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If your variable comp were substantially reduced, an individual in your circumstance may be able to argue that such a material change in the terms of your employment constitutes a constructive discharge
. To prove constructive discharge, an individual typically must demonstrate that the terms of employment would compel a reasonable person to quit and that the employer had knowledge of the circumstances giving rise to resignation. Obviously, if your employer reduces your variable comp they have knowledge of the conditions that would give rise to constructive discharge.
Since the overall effect on your compensation would appear to be substantial, a claim for constructive discharge would therefore not be unreasonable. However, it would be wise to first write your employer and inform them that you believe such a reduction in your compensation will make continuation of your employment untenable and therefore amounts to a constructive discharge, thus entitling you to severance pursuant to the terms of your contract.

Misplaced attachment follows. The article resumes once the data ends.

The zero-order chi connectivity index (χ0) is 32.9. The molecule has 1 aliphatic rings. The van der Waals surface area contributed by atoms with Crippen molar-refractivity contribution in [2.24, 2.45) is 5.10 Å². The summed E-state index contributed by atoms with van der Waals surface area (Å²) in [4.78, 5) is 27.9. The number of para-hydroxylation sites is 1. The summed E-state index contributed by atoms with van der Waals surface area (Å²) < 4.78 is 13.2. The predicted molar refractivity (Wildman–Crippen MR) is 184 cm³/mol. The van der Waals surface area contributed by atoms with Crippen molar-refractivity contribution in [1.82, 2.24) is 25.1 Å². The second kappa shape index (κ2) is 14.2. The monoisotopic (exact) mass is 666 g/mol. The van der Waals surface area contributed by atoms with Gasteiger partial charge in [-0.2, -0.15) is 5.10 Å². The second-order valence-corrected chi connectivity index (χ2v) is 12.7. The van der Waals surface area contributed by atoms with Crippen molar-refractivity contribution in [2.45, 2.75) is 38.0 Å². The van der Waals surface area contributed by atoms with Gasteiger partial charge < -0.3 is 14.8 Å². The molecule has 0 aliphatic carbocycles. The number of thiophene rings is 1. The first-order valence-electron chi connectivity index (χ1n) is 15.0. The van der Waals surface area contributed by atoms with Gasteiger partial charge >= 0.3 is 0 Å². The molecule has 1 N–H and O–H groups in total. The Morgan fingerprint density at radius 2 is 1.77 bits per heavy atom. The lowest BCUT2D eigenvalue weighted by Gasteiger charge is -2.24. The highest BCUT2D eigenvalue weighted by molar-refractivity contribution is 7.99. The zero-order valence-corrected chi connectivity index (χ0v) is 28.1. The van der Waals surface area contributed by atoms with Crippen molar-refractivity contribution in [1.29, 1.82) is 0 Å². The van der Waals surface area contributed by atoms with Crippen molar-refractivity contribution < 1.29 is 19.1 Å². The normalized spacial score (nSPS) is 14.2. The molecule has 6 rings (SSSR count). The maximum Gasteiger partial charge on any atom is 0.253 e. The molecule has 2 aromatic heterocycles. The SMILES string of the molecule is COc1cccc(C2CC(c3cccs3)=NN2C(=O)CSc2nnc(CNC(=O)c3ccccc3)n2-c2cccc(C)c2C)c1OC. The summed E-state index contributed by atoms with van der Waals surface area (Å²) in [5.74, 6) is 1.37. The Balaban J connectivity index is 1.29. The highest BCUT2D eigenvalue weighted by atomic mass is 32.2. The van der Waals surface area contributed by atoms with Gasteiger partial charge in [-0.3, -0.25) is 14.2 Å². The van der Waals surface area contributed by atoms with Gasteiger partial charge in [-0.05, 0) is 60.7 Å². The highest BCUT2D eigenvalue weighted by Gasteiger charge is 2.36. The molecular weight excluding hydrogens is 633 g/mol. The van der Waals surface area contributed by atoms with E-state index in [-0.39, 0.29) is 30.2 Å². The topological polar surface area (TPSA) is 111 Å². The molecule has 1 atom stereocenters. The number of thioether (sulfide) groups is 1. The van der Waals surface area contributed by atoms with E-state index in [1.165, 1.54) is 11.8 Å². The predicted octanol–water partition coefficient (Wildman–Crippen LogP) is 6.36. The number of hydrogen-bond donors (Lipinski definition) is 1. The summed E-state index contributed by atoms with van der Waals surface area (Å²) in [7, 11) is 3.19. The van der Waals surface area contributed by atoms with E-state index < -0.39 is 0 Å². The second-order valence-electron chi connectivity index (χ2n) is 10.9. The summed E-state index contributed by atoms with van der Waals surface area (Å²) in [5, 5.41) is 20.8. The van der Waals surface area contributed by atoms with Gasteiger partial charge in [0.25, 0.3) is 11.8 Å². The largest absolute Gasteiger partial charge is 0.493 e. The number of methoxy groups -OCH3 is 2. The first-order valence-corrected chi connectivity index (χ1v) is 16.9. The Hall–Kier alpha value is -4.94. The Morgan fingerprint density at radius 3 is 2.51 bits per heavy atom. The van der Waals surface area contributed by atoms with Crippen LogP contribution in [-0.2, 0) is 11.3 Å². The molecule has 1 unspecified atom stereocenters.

If you stayed on the job but started refusing assignments and work, that would almost certainly qualify as "gross misconduct" (direct insubordination
) and thus disqualify you under the terms of your contract to receive severance.
Marital status is a "protected trait" under CT law, so an employer cannot premise adverse employment action on the fact someone is married or single. However, you would need specific evidence linking a termination
or demotion to the fact you were married, which of course is usually very hard to come up with. For that reason, such claims are rarely successful in court.
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